Willie Mullins Closutton Stables 17-April-2024. Trainer Wilie Mullins pictured ahead of morning exercise. Photo Healy Racing / Racingfotos.com

Monday Musings: Willie’s Big Nose(s)

I was going to try to demean a little Willie Mullins’ amazing Saturday at Ayr, his four-timer surely guaranteeing him a first and unique UK NH trainers title for an overseas stable, writes Tony Stafford.

My line was: where were the Gordon Elliott hordes, seven in the previous week’s Grand National and, who can forget, 14 in the Troytown Chase at Navan in November?

I thought maybe the two dominant forces (one rather more than the other it’s true) might have had a chat, but on further research, I see Gordon didn’t run anything in the Ayr race last year either!

So it was left to Willie to run six, mostly horses that had been slogging through heavy ground all winter and now faced with a much faster surface. The shortest-priced, Mr Incredible, refused to jump the first fence from miles behind, and another unseated there, but that was it.

Your first 30 days for just £1

The remaining quartet finished first, for £110k, then fourth, fifth and sixth in the 26-runner race – if they can run 26 around Ayr, why not 40 at Aintree? Only one horse fell.

Here, it’s about time we started to marvel at the skills of Paul Townend, for so long dismissed in some circles as merely an inferior replacement for Ruby Walsh. Like the big-race win on Macdermott, ridden by Danny Mullins, the following three-mile handicap hurdle success on Chosen Witness was also by a nose, clinched in the last stride.

Earlier, multiple Grade 1 hurdle winner Sharjah was coaxed to stay a previously never attempted three miles under 12st in a novice handicap chase in the patient hands of Townend. Might we see the winner in next year’s Grand National as a 12-year-old?

There was a marmite-like divided reaction to the no-fall Grand National debate last weekend. The BHA and no doubt the top Irish trainers, for; others, like Chris Cook of the Racing Post and Geoff Greetham, former boss of Timeform, sharing my view that it’s not really a Grand National anymore. Probably, if anything, the once-feared fences will remain at best as they were last weekend, or even become easier to placate the ever-closer attention of the Animal Welfare adherents.

Gordon Elliott does have entries for Sandown’s end-of-season party on Saturday but unlike in the earlier days of the Pipe/Henderson and Pipe/Nicholls last-day cliff-hangers, his will only add to the potential Irish domination on the day.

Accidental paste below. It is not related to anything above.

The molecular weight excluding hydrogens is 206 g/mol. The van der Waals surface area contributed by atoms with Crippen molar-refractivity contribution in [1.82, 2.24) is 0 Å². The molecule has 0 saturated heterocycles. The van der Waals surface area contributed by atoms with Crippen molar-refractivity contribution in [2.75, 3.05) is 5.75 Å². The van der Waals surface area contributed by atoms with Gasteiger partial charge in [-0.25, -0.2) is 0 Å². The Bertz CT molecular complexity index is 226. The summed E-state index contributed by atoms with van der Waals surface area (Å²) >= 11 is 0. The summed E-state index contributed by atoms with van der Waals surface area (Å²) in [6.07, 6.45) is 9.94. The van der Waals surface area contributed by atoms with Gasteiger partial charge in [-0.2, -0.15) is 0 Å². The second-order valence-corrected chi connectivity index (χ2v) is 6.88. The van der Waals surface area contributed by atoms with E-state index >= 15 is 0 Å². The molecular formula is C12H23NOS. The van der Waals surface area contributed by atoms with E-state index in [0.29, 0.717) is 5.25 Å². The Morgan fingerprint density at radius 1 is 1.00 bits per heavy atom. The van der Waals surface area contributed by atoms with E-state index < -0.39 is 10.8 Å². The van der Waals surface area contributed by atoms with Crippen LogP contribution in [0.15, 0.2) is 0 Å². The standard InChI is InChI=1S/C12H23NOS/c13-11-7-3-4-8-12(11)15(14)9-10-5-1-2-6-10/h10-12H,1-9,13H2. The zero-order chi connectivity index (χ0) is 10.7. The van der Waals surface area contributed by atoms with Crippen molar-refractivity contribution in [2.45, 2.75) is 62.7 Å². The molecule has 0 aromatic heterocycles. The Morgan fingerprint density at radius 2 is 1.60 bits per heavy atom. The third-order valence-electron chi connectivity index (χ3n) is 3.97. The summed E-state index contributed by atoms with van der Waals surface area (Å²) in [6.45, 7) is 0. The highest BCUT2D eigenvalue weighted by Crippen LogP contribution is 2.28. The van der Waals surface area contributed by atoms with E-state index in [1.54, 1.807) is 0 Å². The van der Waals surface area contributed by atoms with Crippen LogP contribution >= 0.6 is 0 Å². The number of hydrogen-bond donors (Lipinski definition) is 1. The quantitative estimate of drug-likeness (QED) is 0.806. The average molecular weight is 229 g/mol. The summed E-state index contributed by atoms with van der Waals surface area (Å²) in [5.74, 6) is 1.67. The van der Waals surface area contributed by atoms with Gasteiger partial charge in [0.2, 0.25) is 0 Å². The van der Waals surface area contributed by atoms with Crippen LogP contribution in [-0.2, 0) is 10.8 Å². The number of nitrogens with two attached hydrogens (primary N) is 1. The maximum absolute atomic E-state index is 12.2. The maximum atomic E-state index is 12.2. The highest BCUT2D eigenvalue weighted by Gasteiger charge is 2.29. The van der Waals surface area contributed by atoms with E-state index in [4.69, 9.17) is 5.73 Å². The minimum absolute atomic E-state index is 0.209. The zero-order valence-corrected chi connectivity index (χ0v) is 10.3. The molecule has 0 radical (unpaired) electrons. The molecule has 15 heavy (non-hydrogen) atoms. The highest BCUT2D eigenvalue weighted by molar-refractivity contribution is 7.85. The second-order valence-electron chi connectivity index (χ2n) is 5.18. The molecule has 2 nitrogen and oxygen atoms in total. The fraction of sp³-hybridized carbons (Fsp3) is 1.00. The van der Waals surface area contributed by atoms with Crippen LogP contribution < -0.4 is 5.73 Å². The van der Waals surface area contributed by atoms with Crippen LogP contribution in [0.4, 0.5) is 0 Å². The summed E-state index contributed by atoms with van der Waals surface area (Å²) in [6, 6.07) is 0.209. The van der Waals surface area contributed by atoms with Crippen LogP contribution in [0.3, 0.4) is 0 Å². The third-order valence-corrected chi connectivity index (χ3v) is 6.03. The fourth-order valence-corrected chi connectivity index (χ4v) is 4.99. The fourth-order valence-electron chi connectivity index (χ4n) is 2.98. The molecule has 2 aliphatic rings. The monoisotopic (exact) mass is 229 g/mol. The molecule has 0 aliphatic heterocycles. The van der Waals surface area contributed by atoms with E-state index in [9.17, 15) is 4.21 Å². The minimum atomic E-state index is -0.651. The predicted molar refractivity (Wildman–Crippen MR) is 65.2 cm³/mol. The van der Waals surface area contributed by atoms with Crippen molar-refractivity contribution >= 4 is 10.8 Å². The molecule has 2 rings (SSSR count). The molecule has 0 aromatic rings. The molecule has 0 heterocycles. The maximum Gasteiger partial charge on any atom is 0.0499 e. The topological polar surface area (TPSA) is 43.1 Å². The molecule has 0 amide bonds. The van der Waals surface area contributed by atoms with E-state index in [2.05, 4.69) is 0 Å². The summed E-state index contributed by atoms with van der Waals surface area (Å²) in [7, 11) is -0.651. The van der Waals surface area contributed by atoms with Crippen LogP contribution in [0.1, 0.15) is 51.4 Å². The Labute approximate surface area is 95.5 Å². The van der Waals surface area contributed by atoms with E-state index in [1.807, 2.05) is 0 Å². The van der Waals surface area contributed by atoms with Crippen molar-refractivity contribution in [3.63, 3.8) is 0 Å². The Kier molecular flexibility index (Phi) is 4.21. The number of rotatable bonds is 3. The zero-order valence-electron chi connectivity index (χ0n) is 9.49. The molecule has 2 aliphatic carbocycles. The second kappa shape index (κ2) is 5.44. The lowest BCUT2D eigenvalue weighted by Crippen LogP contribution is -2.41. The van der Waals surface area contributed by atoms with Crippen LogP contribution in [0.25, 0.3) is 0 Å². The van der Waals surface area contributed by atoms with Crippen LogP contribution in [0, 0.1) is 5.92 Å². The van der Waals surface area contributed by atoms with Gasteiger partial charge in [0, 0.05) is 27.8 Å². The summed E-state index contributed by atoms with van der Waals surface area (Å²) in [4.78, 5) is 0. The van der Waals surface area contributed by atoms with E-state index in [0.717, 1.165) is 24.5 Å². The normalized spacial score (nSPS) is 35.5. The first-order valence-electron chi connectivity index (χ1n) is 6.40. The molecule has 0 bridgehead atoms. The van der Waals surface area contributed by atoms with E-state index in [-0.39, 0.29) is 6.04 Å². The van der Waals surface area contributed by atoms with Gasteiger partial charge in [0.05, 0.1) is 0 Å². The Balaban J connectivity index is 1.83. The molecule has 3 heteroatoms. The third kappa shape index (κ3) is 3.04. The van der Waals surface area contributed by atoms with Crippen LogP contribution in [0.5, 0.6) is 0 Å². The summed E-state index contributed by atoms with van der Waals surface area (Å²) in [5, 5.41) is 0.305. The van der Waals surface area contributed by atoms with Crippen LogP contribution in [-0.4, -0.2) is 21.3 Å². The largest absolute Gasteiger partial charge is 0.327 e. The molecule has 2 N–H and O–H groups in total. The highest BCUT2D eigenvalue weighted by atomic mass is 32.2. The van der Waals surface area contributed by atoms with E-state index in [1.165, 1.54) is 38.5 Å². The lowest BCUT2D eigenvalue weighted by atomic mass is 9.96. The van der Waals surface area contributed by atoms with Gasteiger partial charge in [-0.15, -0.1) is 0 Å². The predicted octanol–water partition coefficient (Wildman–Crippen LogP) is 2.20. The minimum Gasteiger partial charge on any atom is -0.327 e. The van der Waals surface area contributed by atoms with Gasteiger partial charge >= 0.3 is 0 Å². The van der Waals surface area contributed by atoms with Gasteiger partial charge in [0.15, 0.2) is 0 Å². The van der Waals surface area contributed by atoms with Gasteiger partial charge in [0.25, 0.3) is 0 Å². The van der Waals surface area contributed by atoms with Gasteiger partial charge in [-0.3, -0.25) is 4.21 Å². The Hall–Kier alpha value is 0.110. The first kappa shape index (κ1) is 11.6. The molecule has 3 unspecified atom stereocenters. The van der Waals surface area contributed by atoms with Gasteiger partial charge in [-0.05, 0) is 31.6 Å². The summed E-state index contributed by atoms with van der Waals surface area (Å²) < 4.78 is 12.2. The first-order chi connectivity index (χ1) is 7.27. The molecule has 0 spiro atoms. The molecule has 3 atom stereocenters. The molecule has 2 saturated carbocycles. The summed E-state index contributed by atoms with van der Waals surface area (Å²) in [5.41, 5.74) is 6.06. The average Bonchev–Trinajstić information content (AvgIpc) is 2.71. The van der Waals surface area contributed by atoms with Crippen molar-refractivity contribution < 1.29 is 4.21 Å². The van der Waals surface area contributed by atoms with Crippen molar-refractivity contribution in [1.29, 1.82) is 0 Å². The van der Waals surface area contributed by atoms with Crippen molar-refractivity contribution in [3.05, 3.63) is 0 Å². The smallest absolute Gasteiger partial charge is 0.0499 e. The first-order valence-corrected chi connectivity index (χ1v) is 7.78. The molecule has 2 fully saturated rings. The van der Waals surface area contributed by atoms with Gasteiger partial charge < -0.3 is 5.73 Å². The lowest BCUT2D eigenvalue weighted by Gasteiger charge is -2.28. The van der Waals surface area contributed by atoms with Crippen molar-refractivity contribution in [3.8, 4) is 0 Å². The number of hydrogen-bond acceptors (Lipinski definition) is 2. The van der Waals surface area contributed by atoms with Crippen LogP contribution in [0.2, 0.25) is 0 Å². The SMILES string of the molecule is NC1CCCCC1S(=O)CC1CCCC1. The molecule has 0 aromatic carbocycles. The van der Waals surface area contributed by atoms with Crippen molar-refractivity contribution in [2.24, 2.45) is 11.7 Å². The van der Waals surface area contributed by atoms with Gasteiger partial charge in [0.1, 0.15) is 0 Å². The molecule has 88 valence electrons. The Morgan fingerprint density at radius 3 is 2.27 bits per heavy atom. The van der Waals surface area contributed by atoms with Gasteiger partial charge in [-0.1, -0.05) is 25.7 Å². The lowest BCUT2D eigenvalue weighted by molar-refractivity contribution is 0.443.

The four Mullins horses that took chunks of the money on offer in Saturday’s big race would generally have been hard to assess, mostly stepping up in class. The trainer has an abundance of horses already at the top but many more coming through the grades. How can you (or maybe even he) put a figure on such potential for improvement?

After Sandown, there’s Punchestown of course. I wondered how many of our top trainers will be involved in a competitive way? Nicky Henderson has ten entered at the opening stage, including Aintree winners Jonbon and Sir Gino, slipped in surreptitiously almost into a Mullins-dominated meeting often with up to ten potential contenders in each race.

Mostly, none of the stars was needed to collect the two biggest prizes at Aintree and Ayr.

Dan Skelton seems to be giving it a miss while Paul Nicholls’ trio includes the so far unraced for him but eagerly anticipated €740k buy Coldwell Potter. Jonjo has a quartet in one bumper and we might see Aintree bumper runner-up Tripoli Flyer for Fergal O’Brien. Less likely, there’s an entry for Corach Rambler.

As I said last week, Willie Mullins takes his success with great dignity, but it does tend to get on one’s nerves after the continuing monopoly!

*

The 2024 flat-race season finally got going with Newmarket and Newbury last week and now it’s less than a fortnight to the first two Classic races. If anyone was expecting the Craven Stakes to indicate a potential threat to City Of Troy, they would probably be thinking again.